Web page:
I was merely pointing out that much of the cost to get drugs to market is imposed by governments, even if some/most of those costs are reasonably justifiable from the perspective of public safety (reality is proving that a drug is safe before it goes to market is certainly critical and the regulations are indeed intended to do that, but the way they are implemented and the inefficiency of dealing with the bureaucracy costs companies billions of dollars more than it should). Governments are also generally the largest buyers of the end products. Therefore they are the ones that pay the cost. In the end, whether those costs are in terms of up-front R&D money, or if the company pays for the R&D itself and then recovers the cost by selling the drugs at a higher price, it'll be the government and other drug purchasers that pay for it.

Oh, you mean expertise as in Martin Shkreli?

No, I mean expertise as in all the thousands of highly trained employees with decades of experience that work at large pharmaceutical companies, as well as the institutional knowledge of how to do these things and billions of dollars worth of capital infrastructure.

If it's going to be funded by public dollars, then it should be done by a public organization.

Corporations are global, government agencies are replicated in each country. Medical solutions to address particular problems only need to be developed once, or maybe 2 or 3 times so there's some competition, they don't need to be replicated in each country. A few major global corporations that can recover their costs in a global marketplace are going to have more resources to throw at solving medical problems than if every country had its own public agency duplicating the efforts of every other country.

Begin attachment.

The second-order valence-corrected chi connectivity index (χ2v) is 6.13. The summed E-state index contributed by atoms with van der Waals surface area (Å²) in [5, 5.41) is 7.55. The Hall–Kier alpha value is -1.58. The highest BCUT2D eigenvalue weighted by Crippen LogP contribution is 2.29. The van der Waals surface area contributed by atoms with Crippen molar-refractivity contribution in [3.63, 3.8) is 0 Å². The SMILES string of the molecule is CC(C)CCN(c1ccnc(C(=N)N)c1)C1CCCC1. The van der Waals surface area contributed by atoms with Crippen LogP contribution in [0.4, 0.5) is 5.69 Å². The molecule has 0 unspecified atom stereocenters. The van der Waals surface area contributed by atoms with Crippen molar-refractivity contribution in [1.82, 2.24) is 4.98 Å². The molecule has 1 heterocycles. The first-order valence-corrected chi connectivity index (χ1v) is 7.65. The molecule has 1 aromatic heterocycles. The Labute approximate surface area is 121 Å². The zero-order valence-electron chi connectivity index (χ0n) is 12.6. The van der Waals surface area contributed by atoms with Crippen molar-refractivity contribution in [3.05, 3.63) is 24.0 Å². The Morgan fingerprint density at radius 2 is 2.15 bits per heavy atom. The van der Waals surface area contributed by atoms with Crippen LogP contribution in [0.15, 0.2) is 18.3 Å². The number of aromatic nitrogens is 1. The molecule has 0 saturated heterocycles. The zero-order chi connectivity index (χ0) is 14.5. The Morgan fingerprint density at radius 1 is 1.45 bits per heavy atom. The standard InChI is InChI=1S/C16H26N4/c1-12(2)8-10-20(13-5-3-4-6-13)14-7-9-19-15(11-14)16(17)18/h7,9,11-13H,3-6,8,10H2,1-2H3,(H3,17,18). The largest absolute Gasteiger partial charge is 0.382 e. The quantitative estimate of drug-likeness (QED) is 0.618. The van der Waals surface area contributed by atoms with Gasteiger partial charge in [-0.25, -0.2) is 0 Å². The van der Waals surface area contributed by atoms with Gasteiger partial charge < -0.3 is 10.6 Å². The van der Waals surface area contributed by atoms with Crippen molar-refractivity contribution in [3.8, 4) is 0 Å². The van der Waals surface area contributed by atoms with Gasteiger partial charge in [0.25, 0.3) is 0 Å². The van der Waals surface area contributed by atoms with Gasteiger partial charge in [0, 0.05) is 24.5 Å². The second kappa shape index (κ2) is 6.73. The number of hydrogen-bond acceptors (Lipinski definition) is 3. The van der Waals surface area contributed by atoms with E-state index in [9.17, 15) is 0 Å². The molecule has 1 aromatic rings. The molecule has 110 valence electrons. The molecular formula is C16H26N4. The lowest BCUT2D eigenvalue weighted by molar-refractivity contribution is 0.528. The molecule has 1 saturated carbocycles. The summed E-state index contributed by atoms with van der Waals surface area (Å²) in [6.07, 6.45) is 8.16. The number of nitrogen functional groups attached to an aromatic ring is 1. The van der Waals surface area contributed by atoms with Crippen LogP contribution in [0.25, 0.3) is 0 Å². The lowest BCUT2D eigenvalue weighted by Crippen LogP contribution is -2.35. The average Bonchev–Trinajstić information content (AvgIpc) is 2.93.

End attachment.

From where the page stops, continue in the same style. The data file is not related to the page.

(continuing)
Furthermore, if a government agency was responsible for developing new drugs, you'd very quickly see its research become politically motivated. Would you want some crazy social conservative to come into power and decide that all medical research is bad since its against god's will and cancel all the funding? Not an impossibility in the US - where almost all new drug development happens currently. Meanwhile, companies are just out there to make a profit, meaning they'll be trying to address problems that the most people are affected by and are willing to pay to be solved, meaning the highest amount of research dollars goes to addressing the medical problems that affect the most people the most strongly, in general.

I'm sick of subsidizing billionaires.

Your emotional revulsion at having governments pay corporations to do things that it makes sense for corporations to do is noted.

Edited by Bonam
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I was merely pointing out that much of the cost to get drugs to market is imposed by governments, even if some/most of those costs are reasonably justifiable from the perspective of public safety (reality is proving that a drug is safe before it goes to market is certainly critical and the regulations are indeed intended to do that, but the way they are implemented and the inefficiency of dealing with the bureaucracy costs companies billions of dollars more than it should). Governments are also generally the largest buyers of the end products. Therefore they are the ones that pay the cost. In the end, whether those costs are in terms of up-front R&D money, or if the company pays for the R&D itself and then recovers the cost by selling the drugs at a higher price, it'll be the government and other drug purchasers that pay for it.